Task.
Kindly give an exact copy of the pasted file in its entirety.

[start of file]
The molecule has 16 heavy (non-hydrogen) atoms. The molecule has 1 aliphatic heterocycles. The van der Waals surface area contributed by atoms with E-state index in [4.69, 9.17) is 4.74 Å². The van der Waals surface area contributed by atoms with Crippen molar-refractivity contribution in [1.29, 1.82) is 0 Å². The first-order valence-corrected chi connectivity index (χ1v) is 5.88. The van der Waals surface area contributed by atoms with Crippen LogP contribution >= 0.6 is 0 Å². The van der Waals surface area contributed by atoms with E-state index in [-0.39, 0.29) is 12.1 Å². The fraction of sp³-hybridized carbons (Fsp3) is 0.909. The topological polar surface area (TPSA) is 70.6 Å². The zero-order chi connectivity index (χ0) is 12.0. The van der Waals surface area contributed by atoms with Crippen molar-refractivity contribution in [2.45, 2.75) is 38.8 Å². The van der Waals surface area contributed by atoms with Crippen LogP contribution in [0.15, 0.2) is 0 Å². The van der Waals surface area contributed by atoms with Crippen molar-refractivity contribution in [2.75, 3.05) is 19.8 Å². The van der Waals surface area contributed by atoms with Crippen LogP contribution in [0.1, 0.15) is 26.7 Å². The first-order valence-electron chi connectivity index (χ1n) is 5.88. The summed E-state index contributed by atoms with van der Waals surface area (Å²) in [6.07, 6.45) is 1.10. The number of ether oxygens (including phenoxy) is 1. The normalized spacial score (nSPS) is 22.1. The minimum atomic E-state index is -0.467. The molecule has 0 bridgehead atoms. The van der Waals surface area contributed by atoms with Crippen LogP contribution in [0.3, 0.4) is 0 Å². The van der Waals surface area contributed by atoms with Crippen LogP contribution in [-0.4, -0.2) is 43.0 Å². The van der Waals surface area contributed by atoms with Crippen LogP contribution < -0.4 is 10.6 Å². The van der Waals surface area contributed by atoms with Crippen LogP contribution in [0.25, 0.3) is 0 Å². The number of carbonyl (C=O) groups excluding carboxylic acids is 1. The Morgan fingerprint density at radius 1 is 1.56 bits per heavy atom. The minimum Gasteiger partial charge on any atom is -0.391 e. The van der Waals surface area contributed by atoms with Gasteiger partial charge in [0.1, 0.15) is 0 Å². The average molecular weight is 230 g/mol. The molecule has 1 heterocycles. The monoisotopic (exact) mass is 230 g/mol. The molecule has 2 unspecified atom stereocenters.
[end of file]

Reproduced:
The molecule has 16 heavy (non-hydrogen) atoms. The molecule has 1 aliphatic heterocycles. The van der Waals surface area contributed by atoms with E-state index in [4.69, 9.17) is 4.74 Å². The van der Waals surface area contributed by atoms with Crippen molar-refractivity contribution in [1.29, 1.82) is 0 Å². The first-order valence-corrected chi connectivity index (χ1v) is 5.88. The van der Waals surface area contributed by atoms with Crippen LogP contribution >= 0.6 is 0 Å². The van der Waals surface area contributed by atoms with E-state index in [-0.39, 0.29) is 12.1 Å². The fraction of sp³-hybridized carbons (Fsp3) is 0.909. The topological polar surface area (TPSA) is 70.6 Å². The zero-order chi connectivity index (χ0) is 12.0. The van der Waals surface area contributed by atoms with Crippen molar-refractivity contribution in [2.45, 2.75) is 38.8 Å². The van der Waals surface area contributed by atoms with Crippen LogP contribution in [0.15, 0.2) is 0 Å². The van der Waals surface area contributed by atoms with Crippen molar-refractivity contribution in [2.75, 3.05) is 19.8 Å². The van der Waals surface area contributed by atoms with Crippen LogP contribution in [0.1, 0.15) is 26.7 Å². The first-order valence-electron chi connectivity index (χ1n) is 5.88. The summed E-state index contributed by atoms with van der Waals surface area (Å²) in [6.07, 6.45) is 1.10. The number of ether oxygens (including phenoxy) is 1. The normalized spacial score (nSPS) is 22.1. The minimum atomic E-state index is -0.467. The molecule has 0 bridgehead atoms. The van der Waals surface area contributed by atoms with Crippen LogP contribution in [0.3, 0.4) is 0 Å². The van der Waals surface area contributed by atoms with Crippen LogP contribution in [-0.4, -0.2) is 43.0 Å². The van der Waals surface area contributed by atoms with Crippen LogP contribution < -0.4 is 10.6 Å². The van der Waals surface area contributed by atoms with Crippen LogP contribution in [0.25, 0.3) is 0 Å². The number of carbonyl (C=O) groups excluding carboxylic acids is 1. The Morgan fingerprint density at radius 1 is 1.56 bits per heavy atom. The minimum Gasteiger partial charge on any atom is -0.391 e. The van der Waals surface area contributed by atoms with Gasteiger partial charge in [0.1, 0.15) is 0 Å². The average molecular weight is 230 g/mol. The molecule has 1 heterocycles. The monoisotopic (exact) mass is 230 g/mol. The molecule has 2 unspecified atom stereocenters.